I'm not a Christian myself (though I admit to being a big admirer of the man they worship), but I've been tracking evangelical racial change efforts and their relationship with American political culture for what seems like most of my adult life. (Someday my book on this will come out, if it doesn't slay me first.) So I know that it's important to point out, as Goldberg does, that some Christians (and not just conservatives) were certainly in bed with white supremacists in America's long history, and racism has always been powerful enough to infiltrate even the most agape-endorsing religions. I know that black radical evangelicals like Harlem's Tom Skinner were calling white Christians to face the racist music for years before the latter took up the cross of racial reconciliation and "healing of the past" in forums like Bill McCartney's Promise Keepers.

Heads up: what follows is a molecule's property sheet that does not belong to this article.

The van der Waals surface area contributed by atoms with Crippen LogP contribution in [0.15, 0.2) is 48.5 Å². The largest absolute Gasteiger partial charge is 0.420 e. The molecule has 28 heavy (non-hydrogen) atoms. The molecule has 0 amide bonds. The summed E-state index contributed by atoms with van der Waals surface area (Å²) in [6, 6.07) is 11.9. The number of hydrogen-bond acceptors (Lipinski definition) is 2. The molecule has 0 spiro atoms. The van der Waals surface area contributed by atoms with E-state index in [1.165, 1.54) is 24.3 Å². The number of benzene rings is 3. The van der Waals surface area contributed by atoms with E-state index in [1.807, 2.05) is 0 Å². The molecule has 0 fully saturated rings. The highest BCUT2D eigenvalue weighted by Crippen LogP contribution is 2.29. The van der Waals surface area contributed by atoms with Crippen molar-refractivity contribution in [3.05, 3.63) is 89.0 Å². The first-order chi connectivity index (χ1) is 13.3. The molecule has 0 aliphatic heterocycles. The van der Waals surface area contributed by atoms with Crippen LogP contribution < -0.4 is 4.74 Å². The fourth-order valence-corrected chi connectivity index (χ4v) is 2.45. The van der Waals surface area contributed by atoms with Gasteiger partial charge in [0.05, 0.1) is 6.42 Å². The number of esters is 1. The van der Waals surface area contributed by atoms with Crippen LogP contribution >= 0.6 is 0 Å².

But I have also sat in countless churches, conferences, and living rooms and watched white Christians and their counterparts of color dig deep into their faith and deeper into their consciences to find a way to reach across the gulf that racism and resultant segregation has created in American Christian communities. It's often awkward, it's never perfect, and it sometimes involves faith-based rituals like footwashing that make outsiders squeamish. But it's real, it's emotionally genuine, and it's one of the few paths to social change in matters of race in socially conservative communities that is, in fact, ideologically coherent, if you actually believe the Bible. Compared to the "diversity forums" and "difference" encounters I've participated in through academic and political settings, which, after all these years, still often manage to degenerate into the Oppression Olympics, evangelical racial change efforts are refreshingly vulnerable. I have recently turned my attention to multiracial church-building efforts, tracking one downtown Denver church as a case study over the last year, and it's been amazing to watch so many conservative white Christians acknowledge all that they don't know about race, and try to learn. I'd love to see my secular lefty allies exert that kind of effort in facing their own ghouls.